The smallest cog ever created is an incredibly big deal for nanotechnology

Scientists from the A*STAR’s Institue of Material Research and Engineering in Singapore have made a paradigm leap in the field of Nanotechnology by successfully producing the first controllable molecular gear. Measuring in at an impressively tiny 1.2nm across (1 billionth of a metre), this diminutive little cog should pave the way for countless theoretical designs that have been shelved due to the limitations of manufacturing at the required scale.

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Will the First Elevator to Space Be Inflatable?

Latest space news: A new approach moves away from nanotubes in favor of readily available pneumatic modules inflated with helium

For a few years now, we’ve been excited about the possibility of a cable-based space elevator as an alternative to expensive rocket launchers. To date, though, the various attempts to make it happen–including annual contests and Japan’s recent initiative–have come up short. The problem? Space elevators have one major hang-up: most designs call for braided cords of extremely strong nanotubes, which unfortunately don't exist yet.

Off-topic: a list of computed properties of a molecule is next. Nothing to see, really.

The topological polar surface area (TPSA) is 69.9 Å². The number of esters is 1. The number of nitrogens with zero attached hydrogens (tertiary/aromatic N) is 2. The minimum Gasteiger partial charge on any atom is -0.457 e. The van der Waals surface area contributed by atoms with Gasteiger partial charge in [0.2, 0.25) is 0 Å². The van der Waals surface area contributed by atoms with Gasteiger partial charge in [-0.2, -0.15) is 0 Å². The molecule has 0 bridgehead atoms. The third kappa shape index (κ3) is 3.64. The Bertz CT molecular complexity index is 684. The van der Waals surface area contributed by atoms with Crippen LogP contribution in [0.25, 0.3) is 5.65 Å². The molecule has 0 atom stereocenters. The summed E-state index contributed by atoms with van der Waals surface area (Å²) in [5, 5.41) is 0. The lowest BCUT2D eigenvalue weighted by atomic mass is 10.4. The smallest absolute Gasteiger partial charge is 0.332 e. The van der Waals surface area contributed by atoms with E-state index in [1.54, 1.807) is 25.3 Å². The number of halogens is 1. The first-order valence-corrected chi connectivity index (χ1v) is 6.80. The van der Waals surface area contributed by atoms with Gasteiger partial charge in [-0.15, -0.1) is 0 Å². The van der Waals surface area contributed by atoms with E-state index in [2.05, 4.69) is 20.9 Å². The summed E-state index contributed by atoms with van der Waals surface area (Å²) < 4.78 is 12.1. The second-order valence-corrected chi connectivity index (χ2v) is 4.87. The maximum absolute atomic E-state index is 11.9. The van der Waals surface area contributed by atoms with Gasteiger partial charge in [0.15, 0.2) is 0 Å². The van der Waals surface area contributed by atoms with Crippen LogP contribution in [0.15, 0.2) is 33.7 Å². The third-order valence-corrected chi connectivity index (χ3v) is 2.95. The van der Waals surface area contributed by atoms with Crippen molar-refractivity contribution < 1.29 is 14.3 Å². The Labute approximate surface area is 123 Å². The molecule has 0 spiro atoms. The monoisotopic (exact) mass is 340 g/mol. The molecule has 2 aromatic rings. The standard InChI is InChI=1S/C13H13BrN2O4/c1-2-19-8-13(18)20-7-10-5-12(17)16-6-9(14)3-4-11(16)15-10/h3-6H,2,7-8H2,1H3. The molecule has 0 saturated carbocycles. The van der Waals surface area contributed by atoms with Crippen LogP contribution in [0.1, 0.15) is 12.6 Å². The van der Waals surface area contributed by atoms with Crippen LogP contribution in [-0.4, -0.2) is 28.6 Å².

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A Photon-Powered Nanomotor Made Out of DNA

The beauty of the latest, teeniest motor is its simplicity: easy to build, runs on light, no moving parts

Nanomotors hold the promise of one day powering tiny robots that could do everything from fighting viruses to cleaning up toxic waste. Thanks to some scientists at the University of Florida, that day is getting rapidly closer; and some of these robots might end up solar-powered.

A new paper published in the journal Nano Letters details how the researchers created the first light-powered nanomotor out of a photoreactive chemical and a short length -- only 31 base pairs -- of DNA.